In this webinar, RMRS research ecologist Sean Healey will discuss improved techniques for mapping forest disturbance and recovery across the United States with remotely sensed data.
In recent decades, many bumble bee species have declined due to changes in habitat, climate, and pressures from pathogens, pesticides, and introduced species. The western bumble bee (Bombus occidentalis), once common throughout western North America, is a species of concern and will be considered for listing by the U.S. Fish and Wildlife Service (USFWS) under the Endangered Species Act (ESA). We attempt to improve alignment of data collection and research with USFWS needs to consider redundancy, resiliency, and representation in the upcoming species status assessment. We reviewed existing data and literature on western bumble bee, highlighting information gaps and priority topics for research. Priorities include increased knowledge of trends, basic information on several life‐history stages, and improved understanding of the relative and interacting effects of stressors on population trends, especially the effects of pathogens, pesticides, climate change, and habitat loss. An understanding of how and where geographic range extent has changed for the two subspecies of western bumble bee is also needed.
Description: During this session, USDA Forest Service and collaborative members will explore lessons learned in the first 10 years of CFLRP monitoring – what worked well and what challenges we continue to encounter in the multi-party monitoring of ecological, social, and economic effects. Given those lessons, we will then discuss where we go from here.
Presenters: Tom DeMeo, Regional Ecologist, Pacific Northwest Region, USDA Forest Service; Jessica Robertson, Integrated Restoration Coordinator, USDA Forest Service; CFLRP project practitioners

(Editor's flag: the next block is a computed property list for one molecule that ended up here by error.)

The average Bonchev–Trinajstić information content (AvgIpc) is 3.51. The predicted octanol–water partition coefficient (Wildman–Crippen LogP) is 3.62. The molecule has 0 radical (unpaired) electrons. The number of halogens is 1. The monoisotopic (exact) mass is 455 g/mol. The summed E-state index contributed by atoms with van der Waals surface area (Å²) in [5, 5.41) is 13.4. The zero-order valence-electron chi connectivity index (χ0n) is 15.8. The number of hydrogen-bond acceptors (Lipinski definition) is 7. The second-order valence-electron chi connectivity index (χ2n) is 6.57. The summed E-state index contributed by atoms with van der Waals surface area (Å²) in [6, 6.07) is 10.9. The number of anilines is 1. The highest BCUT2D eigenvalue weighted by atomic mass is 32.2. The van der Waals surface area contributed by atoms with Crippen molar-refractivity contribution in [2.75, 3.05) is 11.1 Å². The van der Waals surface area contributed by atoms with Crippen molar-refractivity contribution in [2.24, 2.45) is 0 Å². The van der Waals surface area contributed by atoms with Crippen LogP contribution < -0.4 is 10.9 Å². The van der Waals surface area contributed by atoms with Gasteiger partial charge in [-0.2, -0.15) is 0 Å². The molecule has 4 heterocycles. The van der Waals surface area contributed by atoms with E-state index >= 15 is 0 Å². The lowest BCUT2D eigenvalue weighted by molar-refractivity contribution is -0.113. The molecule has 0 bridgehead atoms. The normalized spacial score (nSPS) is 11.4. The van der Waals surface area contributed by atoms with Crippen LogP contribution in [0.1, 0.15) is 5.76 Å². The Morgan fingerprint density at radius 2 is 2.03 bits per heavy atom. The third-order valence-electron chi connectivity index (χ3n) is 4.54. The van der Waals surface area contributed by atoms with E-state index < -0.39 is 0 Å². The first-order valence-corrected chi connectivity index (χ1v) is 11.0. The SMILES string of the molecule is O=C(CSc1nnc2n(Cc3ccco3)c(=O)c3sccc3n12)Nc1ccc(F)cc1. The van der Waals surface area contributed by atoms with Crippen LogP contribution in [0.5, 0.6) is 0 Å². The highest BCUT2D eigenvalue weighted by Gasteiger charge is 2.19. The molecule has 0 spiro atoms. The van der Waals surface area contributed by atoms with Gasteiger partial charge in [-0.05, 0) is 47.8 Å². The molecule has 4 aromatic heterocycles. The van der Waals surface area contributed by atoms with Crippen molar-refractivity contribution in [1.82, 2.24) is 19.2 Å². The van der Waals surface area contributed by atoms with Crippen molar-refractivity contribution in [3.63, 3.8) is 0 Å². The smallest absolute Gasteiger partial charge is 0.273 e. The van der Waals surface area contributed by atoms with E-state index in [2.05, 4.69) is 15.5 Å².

Access brief and journal article.
Easy-to-understand monitoring frameworks create a common baseline resource standard that can be easily understood and allow diverse stakeholders with different needs to work together to restore and protect Mediterranean-type ecosystems into the future. This research brief provides an example of conceptual modeling framework.
Visit RangeSAT website
RangeSAT uses satellite data to generate maps and graphs of vegetation across pastures, ranches, and allotments. Using the record of Landsat data going back to 1984, the interface lets users easily view maps of vegetation amounts across their ranch or management area, at a single point in time or averaged across a month or a season. Vegetation amounts can also be displayed as graphs, allowing users to compare current vegetation amounts to past time periods. Climate variables (precipitation, potential evapotranspiration) can also be viewed alongside graphs of vegetation throughout a growing season.
RangeSAT is an ongoing project being developed at the University of Idaho, in partnership with The Nature Conservancy, Oregon Ranchers, the Natural Resources Conservation Service (NRCS), and the Northwest Climate Hub.
Visit ESA 2020 meeting webpage.
ESA held a totally virtual Annual Meeting this year from August 3–6 in response to the pandemic. The virtual meeting provided an opportunity for you to join colleagues and leaders from across the field for four days of inspiration and community focused on your research and your career as each of us looks ahead to the future.
Like many science fields, the ecological sciences are being flooded by massive and diverse sources of information. For example, remote sensing platforms, automated sensors, observatory networks, molecular techniques, large-scale or replicated experiments, and predictive (simulation) models are generating enormous amounts of data over time and/or across space. Such big and diverse data are opening up new avenues of research and enabling ecologists to address more complex questions and hypotheses that, for example, span multiple scales and disciplines. However, this information deluge also creates challenges in terms of methods available for harnessing the information contained in such data and tools for effectively communicating big data issues and results. The 105th annual meeting encourages contributions that address these issues or that employ novel and integrative approaches to harnessing the data revolution to address pressing issues in ecology.